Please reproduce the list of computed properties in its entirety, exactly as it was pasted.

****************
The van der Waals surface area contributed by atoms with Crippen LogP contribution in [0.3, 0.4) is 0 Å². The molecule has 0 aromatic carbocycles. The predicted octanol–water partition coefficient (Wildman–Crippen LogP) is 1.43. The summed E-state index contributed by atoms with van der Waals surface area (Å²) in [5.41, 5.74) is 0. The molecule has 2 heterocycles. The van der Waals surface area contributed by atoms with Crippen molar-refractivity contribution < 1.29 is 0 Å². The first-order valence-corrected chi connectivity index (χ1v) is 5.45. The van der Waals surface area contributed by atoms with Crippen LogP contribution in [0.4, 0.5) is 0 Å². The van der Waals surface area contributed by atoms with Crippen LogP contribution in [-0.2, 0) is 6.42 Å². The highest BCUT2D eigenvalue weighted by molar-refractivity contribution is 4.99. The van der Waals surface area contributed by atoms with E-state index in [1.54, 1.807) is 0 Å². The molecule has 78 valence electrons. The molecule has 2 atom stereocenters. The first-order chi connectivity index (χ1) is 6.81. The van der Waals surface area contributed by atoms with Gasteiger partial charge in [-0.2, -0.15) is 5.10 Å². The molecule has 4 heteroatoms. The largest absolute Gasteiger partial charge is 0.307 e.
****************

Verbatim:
The van der Waals surface area contributed by atoms with Crippen LogP contribution in [0.3, 0.4) is 0 Å². The molecule has 0 aromatic carbocycles. The predicted octanol–water partition coefficient (Wildman–Crippen LogP) is 1.43. The summed E-state index contributed by atoms with van der Waals surface area (Å²) in [5.41, 5.74) is 0. The molecule has 2 heterocycles. The van der Waals surface area contributed by atoms with Crippen molar-refractivity contribution < 1.29 is 0 Å². The first-order valence-corrected chi connectivity index (χ1v) is 5.45. The van der Waals surface area contributed by atoms with Crippen LogP contribution in [0.4, 0.5) is 0 Å². The van der Waals surface area contributed by atoms with Crippen LogP contribution in [-0.2, 0) is 6.42 Å². The highest BCUT2D eigenvalue weighted by molar-refractivity contribution is 4.99. The van der Waals surface area contributed by atoms with E-state index in [1.54, 1.807) is 0 Å². The molecule has 78 valence electrons. The molecule has 2 atom stereocenters. The first-order chi connectivity index (χ1) is 6.81. The van der Waals surface area contributed by atoms with Gasteiger partial charge in [-0.2, -0.15) is 5.10 Å². The molecule has 4 heteroatoms. The largest absolute Gasteiger partial charge is 0.307 e.